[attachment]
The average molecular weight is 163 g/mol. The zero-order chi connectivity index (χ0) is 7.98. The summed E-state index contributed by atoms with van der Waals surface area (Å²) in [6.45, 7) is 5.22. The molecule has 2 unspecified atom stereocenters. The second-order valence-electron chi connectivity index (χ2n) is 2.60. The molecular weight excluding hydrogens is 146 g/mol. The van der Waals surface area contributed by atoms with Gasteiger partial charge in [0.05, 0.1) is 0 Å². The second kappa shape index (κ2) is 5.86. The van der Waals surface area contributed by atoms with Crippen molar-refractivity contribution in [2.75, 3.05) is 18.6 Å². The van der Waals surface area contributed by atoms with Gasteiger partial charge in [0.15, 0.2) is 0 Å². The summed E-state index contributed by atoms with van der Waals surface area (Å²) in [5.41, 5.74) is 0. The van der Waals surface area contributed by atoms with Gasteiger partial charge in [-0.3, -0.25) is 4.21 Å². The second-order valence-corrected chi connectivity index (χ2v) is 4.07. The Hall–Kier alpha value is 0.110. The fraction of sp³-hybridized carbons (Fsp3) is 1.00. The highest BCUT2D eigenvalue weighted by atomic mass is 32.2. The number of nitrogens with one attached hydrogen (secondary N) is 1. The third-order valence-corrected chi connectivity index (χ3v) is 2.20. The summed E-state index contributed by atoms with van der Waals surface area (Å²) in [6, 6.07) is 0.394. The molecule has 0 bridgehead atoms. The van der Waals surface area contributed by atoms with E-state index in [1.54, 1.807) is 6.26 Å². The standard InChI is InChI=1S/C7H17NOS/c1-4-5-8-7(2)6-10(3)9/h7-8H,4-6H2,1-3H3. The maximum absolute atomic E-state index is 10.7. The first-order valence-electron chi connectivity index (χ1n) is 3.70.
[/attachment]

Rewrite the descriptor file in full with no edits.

The average molecular weight is 163 g/mol. The zero-order chi connectivity index (χ0) is 7.98. The summed E-state index contributed by atoms with van der Waals surface area (Å²) in [6.45, 7) is 5.22. The molecule has 2 unspecified atom stereocenters. The second-order valence-electron chi connectivity index (χ2n) is 2.60. The molecular weight excluding hydrogens is 146 g/mol. The van der Waals surface area contributed by atoms with Gasteiger partial charge in [0.05, 0.1) is 0 Å². The second kappa shape index (κ2) is 5.86. The van der Waals surface area contributed by atoms with Crippen molar-refractivity contribution in [2.75, 3.05) is 18.6 Å². The van der Waals surface area contributed by atoms with Gasteiger partial charge in [0.15, 0.2) is 0 Å². The summed E-state index contributed by atoms with van der Waals surface area (Å²) in [5.41, 5.74) is 0. The van der Waals surface area contributed by atoms with Gasteiger partial charge in [-0.3, -0.25) is 4.21 Å². The second-order valence-corrected chi connectivity index (χ2v) is 4.07. The Hall–Kier alpha value is 0.110. The fraction of sp³-hybridized carbons (Fsp3) is 1.00. The highest BCUT2D eigenvalue weighted by atomic mass is 32.2. The number of nitrogens with one attached hydrogen (secondary N) is 1. The third-order valence-corrected chi connectivity index (χ3v) is 2.20. The summed E-state index contributed by atoms with van der Waals surface area (Å²) in [6, 6.07) is 0.394. The molecule has 0 bridgehead atoms. The van der Waals surface area contributed by atoms with E-state index in [1.54, 1.807) is 6.26 Å². The standard InChI is InChI=1S/C7H17NOS/c1-4-5-8-7(2)6-10(3)9/h7-8H,4-6H2,1-3H3. The maximum absolute atomic E-state index is 10.7. The first-order valence-electron chi connectivity index (χ1n) is 3.70.